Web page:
As recently reported by the Toronto Star, a woman has been charged with carrying out a massive immigration scam that has conned millions out of prospective Filipino immigrants.
At first glance, Imelda ‘Mel’ Fronda Saluma, 46, was a Toronto-based woman that was helping people achieve their dream of living and working in Canada. In reality, it was an immigration scam carried out on a mass scale, bilking over $2.3 million from around 600 prospective Filipino immigrants.
But how did she pull it off?
Saluma’s immigration scam meant she was charging up to $5,000 per person; $1,500 to be matched with a job, $2,000 for an employment contract and positive government labour market opinion (LMO), and a final $1,500 upon the receipt of a work visa.
But thanks to Saluma, hundreds of victims were left stranded around the world with none of the papers they needed, and no money. Others were unfortunate enough to be rejected by Immigration Canada and were banned from reapplying for two years.
But why would you pay such large amounts of money to a woman you don’t know?
The Filipino community is particularly close-knit, and word gets around fast. To make matters worse, many put their trust in Saluma because she was a Filipino, just like them.
Mother of four Saluma was first charged back in February, but more fraud-related offences were added earlier this month. She’s facing 73 charges including “allegedly selling forged employment documents to foreigners so they could apply to come to Canada as temporary foreign workers”.
The investigation is ongoing, and police claim they have yet to uncover the full extent of Saluma’s immigration scam, which she ran via GoWest Jobs International located on Finch Ave. West. Saluma also employed one member of staff: Rose Fabe Walters.
Can you imagine how some of Saluma’s victims must feel? Well, you don’t have to, as the Toronto Star spoke to one woman in particular who fell foul of the scam.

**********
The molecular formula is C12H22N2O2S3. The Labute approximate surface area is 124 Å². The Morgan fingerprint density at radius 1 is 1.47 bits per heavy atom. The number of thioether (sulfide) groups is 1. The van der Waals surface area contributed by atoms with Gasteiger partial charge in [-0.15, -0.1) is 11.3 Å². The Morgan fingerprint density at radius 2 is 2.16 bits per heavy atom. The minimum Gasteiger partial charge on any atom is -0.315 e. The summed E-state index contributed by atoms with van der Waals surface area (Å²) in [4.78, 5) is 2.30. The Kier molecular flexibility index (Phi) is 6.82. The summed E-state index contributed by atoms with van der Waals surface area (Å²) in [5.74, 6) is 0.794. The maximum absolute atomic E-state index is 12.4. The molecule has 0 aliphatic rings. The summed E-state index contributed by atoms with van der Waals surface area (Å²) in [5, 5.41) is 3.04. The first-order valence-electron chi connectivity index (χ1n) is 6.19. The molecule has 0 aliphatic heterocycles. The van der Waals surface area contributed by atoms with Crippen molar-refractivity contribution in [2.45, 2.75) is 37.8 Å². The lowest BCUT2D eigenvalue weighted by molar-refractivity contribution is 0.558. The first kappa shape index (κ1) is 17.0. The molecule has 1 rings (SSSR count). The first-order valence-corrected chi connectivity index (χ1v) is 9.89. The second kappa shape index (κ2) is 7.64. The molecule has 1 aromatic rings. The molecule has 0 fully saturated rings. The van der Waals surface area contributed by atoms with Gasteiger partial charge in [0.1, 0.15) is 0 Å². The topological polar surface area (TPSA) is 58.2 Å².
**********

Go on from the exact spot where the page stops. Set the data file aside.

Having lost around $24,500 to Saluma, Agnes Aquino claims she paid Saluma in order to bring her brother and other relatives over to the country back in August 2012, having first come to Canada as a live-in caregiver in 2001.
Aquino said: “Even though we always had to pay in cash, we didn’t suspect anything. We all came from the Philippines. We had this blind faith and trusted they also wanted to help others to come here.”
She continued: “I was trying to help my relatives. They remitted me the money and I paid Rose (Walters). My relatives are angry at me and blame it on me. I don’t trust anyone anymore, even when I really want to help.”
Rose Grey, who helped Saluma recruit clients, claims she was provided with documents promising jobs for immigrants at McDonald’s, Pizza Hut and Holiday Inn. She was paid $150 commission for every Filipino recruited.
She said: “She convinced me and I convinced my people.”
The immigration application process can be very difficult. These days, the rules and regulations make it increasingly difficult to qualify for a Canadian visa. Whether you are applying for Canadian permanent residence or temporary residence, it is essential that your application is handled properly from start to finish. Luckily for you, we at Visaplace can help you. We have literally helped thousands and thousands of people successfully immigrate to Canada, so they can visit, work, study or live, and we certainly can help you too!
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